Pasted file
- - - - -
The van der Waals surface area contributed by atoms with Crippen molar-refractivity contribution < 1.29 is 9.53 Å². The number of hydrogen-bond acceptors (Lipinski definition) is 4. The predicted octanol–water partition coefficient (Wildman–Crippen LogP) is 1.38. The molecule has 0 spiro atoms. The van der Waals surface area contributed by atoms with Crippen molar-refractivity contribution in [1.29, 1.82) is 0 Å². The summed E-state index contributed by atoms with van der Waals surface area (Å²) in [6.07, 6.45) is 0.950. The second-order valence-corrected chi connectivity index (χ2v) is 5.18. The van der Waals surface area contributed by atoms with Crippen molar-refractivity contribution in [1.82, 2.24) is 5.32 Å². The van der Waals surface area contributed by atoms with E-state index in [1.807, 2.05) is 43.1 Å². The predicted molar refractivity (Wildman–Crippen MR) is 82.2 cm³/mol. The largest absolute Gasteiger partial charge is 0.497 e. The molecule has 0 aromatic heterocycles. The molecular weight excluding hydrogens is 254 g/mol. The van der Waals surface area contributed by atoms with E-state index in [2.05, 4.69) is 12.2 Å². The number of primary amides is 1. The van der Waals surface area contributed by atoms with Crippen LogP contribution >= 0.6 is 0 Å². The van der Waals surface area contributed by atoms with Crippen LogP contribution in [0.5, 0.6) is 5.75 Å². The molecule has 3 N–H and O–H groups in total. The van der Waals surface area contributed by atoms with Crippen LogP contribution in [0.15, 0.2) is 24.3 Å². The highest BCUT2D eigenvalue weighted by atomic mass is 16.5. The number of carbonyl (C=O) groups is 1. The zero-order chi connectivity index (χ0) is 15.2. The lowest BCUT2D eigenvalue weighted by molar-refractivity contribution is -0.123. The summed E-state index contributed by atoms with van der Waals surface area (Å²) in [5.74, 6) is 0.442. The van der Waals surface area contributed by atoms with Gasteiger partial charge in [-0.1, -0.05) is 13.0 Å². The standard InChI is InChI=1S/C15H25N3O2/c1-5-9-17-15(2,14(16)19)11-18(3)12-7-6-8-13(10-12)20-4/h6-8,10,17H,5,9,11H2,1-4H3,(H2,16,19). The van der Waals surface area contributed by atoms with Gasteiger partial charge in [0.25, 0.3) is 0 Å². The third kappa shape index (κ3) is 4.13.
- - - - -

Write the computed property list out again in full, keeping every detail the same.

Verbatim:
The van der Waals surface area contributed by atoms with Crippen molar-refractivity contribution < 1.29 is 9.53 Å². The number of hydrogen-bond acceptors (Lipinski definition) is 4. The predicted octanol–water partition coefficient (Wildman–Crippen LogP) is 1.38. The molecule has 0 spiro atoms. The van der Waals surface area contributed by atoms with Crippen molar-refractivity contribution in [1.29, 1.82) is 0 Å². The summed E-state index contributed by atoms with van der Waals surface area (Å²) in [6.07, 6.45) is 0.950. The second-order valence-corrected chi connectivity index (χ2v) is 5.18. The van der Waals surface area contributed by atoms with Crippen molar-refractivity contribution in [1.82, 2.24) is 5.32 Å². The van der Waals surface area contributed by atoms with E-state index in [1.807, 2.05) is 43.1 Å². The predicted molar refractivity (Wildman–Crippen MR) is 82.2 cm³/mol. The largest absolute Gasteiger partial charge is 0.497 e. The molecule has 0 aromatic heterocycles. The molecular weight excluding hydrogens is 254 g/mol. The van der Waals surface area contributed by atoms with E-state index in [2.05, 4.69) is 12.2 Å². The number of primary amides is 1. The van der Waals surface area contributed by atoms with Crippen LogP contribution >= 0.6 is 0 Å². The van der Waals surface area contributed by atoms with Crippen LogP contribution in [0.5, 0.6) is 5.75 Å². The molecule has 3 N–H and O–H groups in total. The van der Waals surface area contributed by atoms with Crippen LogP contribution in [0.15, 0.2) is 24.3 Å². The highest BCUT2D eigenvalue weighted by atomic mass is 16.5. The number of carbonyl (C=O) groups is 1. The zero-order chi connectivity index (χ0) is 15.2. The lowest BCUT2D eigenvalue weighted by molar-refractivity contribution is -0.123. The summed E-state index contributed by atoms with van der Waals surface area (Å²) in [5.74, 6) is 0.442. The van der Waals surface area contributed by atoms with Gasteiger partial charge in [-0.1, -0.05) is 13.0 Å². The standard InChI is InChI=1S/C15H25N3O2/c1-5-9-17-15(2,14(16)19)11-18(3)12-7-6-8-13(10-12)20-4/h6-8,10,17H,5,9,11H2,1-4H3,(H2,16,19). The van der Waals surface area contributed by atoms with Gasteiger partial charge in [0.25, 0.3) is 0 Å². The third kappa shape index (κ3) is 4.13.